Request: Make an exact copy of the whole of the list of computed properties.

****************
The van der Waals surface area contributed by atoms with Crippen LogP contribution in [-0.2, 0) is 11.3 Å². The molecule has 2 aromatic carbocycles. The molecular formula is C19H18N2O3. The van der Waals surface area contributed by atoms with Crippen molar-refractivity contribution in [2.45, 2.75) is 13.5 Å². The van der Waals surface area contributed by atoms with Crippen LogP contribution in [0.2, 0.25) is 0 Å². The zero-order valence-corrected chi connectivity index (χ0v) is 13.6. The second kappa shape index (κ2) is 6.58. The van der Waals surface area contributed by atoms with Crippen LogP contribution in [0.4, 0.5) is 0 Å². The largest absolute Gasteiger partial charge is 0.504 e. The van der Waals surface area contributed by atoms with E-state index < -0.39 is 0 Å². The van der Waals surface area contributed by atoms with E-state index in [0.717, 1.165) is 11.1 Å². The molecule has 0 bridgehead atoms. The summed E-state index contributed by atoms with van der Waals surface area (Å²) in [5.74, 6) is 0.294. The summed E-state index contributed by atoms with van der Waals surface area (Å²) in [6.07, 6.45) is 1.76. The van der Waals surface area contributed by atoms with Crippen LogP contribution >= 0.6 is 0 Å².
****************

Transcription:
The van der Waals surface area contributed by atoms with Crippen LogP contribution in [-0.2, 0) is 11.3 Å². The molecule has 2 aromatic carbocycles. The molecular formula is C19H18N2O3. The van der Waals surface area contributed by atoms with Crippen molar-refractivity contribution in [2.45, 2.75) is 13.5 Å². The van der Waals surface area contributed by atoms with Crippen LogP contribution in [0.2, 0.25) is 0 Å². The zero-order valence-corrected chi connectivity index (χ0v) is 13.6. The second kappa shape index (κ2) is 6.58. The van der Waals surface area contributed by atoms with Crippen LogP contribution in [0.4, 0.5) is 0 Å². The largest absolute Gasteiger partial charge is 0.504 e. The van der Waals surface area contributed by atoms with E-state index < -0.39 is 0 Å². The van der Waals surface area contributed by atoms with E-state index in [0.717, 1.165) is 11.1 Å². The molecule has 0 bridgehead atoms. The summed E-state index contributed by atoms with van der Waals surface area (Å²) in [5.74, 6) is 0.294. The summed E-state index contributed by atoms with van der Waals surface area (Å²) in [6.07, 6.45) is 1.76. The van der Waals surface area contributed by atoms with Crippen LogP contribution >= 0.6 is 0 Å².